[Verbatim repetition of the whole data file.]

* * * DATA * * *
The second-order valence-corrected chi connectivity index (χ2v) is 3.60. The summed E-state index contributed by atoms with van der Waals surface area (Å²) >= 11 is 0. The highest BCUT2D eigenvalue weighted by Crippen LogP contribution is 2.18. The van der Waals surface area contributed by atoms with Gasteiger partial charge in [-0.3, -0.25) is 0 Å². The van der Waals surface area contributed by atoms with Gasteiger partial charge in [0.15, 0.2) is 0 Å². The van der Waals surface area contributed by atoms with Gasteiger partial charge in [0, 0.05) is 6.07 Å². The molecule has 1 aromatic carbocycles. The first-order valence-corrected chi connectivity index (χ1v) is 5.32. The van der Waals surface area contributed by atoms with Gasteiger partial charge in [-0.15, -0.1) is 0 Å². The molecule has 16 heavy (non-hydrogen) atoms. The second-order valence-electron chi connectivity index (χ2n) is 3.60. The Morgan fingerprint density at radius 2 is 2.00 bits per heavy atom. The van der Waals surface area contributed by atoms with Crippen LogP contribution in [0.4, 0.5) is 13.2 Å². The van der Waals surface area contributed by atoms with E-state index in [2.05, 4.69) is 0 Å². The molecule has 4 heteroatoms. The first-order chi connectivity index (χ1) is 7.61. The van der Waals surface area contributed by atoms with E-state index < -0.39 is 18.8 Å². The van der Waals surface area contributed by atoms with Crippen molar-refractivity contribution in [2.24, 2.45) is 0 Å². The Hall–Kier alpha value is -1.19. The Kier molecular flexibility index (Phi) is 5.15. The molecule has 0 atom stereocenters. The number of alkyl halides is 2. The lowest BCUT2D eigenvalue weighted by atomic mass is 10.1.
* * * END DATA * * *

The second-order valence-corrected chi connectivity index (χ2v) is 3.60. The summed E-state index contributed by atoms with van der Waals surface area (Å²) >= 11 is 0. The highest BCUT2D eigenvalue weighted by Crippen LogP contribution is 2.18. The van der Waals surface area contributed by atoms with Gasteiger partial charge in [-0.3, -0.25) is 0 Å². The van der Waals surface area contributed by atoms with Gasteiger partial charge in [0.15, 0.2) is 0 Å². The van der Waals surface area contributed by atoms with Gasteiger partial charge in [0, 0.05) is 6.07 Å². The molecule has 1 aromatic carbocycles. The first-order valence-corrected chi connectivity index (χ1v) is 5.32. The van der Waals surface area contributed by atoms with Gasteiger partial charge in [-0.15, -0.1) is 0 Å². The molecule has 16 heavy (non-hydrogen) atoms. The second-order valence-electron chi connectivity index (χ2n) is 3.60. The Morgan fingerprint density at radius 2 is 2.00 bits per heavy atom. The van der Waals surface area contributed by atoms with Crippen LogP contribution in [0.4, 0.5) is 13.2 Å². The van der Waals surface area contributed by atoms with E-state index in [2.05, 4.69) is 0 Å². The molecule has 4 heteroatoms. The first-order chi connectivity index (χ1) is 7.61. The van der Waals surface area contributed by atoms with E-state index < -0.39 is 18.8 Å². The van der Waals surface area contributed by atoms with Crippen molar-refractivity contribution in [2.24, 2.45) is 0 Å². The Hall–Kier alpha value is -1.19. The Kier molecular flexibility index (Phi) is 5.15. The molecule has 0 atom stereocenters. The number of alkyl halides is 2. The lowest BCUT2D eigenvalue weighted by atomic mass is 10.1.